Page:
July 14, 2005



FROM: Robert J. Freeman, Executive Director

The staff of the Committee on Open Government is authorized to issue advisory opinions. The ensuing staff advisory opinion is based solely upon the facts presented in your correspondence.


As you are aware, I have received your letter concerning the placement of minutes of meetings of the Town Board of the Town of Canandaigua on the Town’s website. You wrote that the Town Clerk indicated that I "recommended against posting town board minutes on a town’s website because individuals who speak at a Town Board meeting must give their name and address, and that posting the minutes which included that information would be a breach of their privacy." You have asked whether the Clerk correctly described my position on the matter.

I believe that she did so, and for purposes of clarification, I offer the following comments.
First, I note that the Town Clerk requested an opinion raising essentially the same issue. It was pointed out in that opinion that, in my view, there is nothing that requires that the names and addresses of those who speak at meetings be included in the minutes of those meetings. While those items may be included, there is no obligation to do so. In a related vein, it was suggested that there are circumstances in which it may be damaging in some way for a person who wishes to speak before a public body to identify himself or herself with his or name and address.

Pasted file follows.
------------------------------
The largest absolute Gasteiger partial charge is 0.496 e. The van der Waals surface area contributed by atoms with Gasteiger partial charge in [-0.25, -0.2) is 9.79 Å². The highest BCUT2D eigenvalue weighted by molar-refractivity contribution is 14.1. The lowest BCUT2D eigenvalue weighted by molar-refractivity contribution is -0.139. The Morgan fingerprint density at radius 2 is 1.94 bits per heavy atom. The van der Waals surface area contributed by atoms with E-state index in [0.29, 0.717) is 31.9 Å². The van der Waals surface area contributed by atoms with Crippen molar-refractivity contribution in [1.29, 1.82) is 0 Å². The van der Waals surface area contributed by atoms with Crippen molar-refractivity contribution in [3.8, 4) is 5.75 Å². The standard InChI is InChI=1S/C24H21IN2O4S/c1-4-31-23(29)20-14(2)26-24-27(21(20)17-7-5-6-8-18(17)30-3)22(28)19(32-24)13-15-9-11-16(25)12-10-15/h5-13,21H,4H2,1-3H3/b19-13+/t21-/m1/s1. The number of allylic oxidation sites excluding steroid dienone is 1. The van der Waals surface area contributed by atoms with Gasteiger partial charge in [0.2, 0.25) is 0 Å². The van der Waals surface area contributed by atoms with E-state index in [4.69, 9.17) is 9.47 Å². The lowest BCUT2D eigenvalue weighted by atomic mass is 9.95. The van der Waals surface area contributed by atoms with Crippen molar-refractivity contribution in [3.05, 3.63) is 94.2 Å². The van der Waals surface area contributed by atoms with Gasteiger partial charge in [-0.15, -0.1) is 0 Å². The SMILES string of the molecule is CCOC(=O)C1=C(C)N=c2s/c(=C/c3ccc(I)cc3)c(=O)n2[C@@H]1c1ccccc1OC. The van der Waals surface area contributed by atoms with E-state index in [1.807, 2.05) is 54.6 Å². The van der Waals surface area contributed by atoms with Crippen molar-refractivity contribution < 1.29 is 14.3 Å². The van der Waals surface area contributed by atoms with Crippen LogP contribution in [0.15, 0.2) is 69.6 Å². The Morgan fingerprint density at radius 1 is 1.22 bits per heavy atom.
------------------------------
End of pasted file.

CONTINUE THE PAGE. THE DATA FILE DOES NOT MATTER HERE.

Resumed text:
Second, I do not believe that it would be contrary to law for the Clerk to include speakers’ names and addresses with minutes of meetings and to place those minutes on the Town’s website. Nevertheless, as suggested to the Clerk, I question the wisdom of doing so. As stated in the opinion addressed to her:

"When a person’s name and home address are placed on a website, anyone, anywhere in the world, has the ability to obtain and combine them with other items available in cyberspace by means of various search engines and data mining. When a name and an address are placed on a website, anyone, anywhere has the ability to acquire a variety of additional data about a person and use that information for purposes that cannot be anticipated. Persons identified may be solicited online or by other means; profiles of individuals can be developed; information about a person may be used for illegal purposes or perhaps to transmit viruses that can disable computers or electronic information systems."

Lastly, you referred to other records, such as real property assessment rolls, that are posted on the internet. It is true that those and similar records have been made available via government websites. It is also true, however, that concern regarding the inclusion of personal information accessible via a government website has increased and in some cases has resulted in reconsideration and changes in practices. For instance, in Nassau County, where the assessment roll was posted and included names of owners of parcels of real property, there were strong objections. As a consequence, the names were excluded from the data made available online. Similarly, court records that have historically been available for inspection and copying remain available, but new policies will enable those who file those records to exclude social security and bank account numbers, as well as other personal information, from the records prior to filing. While court records have generally been available for inspection and copying at a court clerk’s office, it was considered appropriate to remove certain items from those records prior to filing due to their potential use or misuse when made available via the internet.

I hope that the foregoing serves to clarify your understanding of the advice that I have given and that you can appreciate its basis.


cc: Hon. Judith H. Carson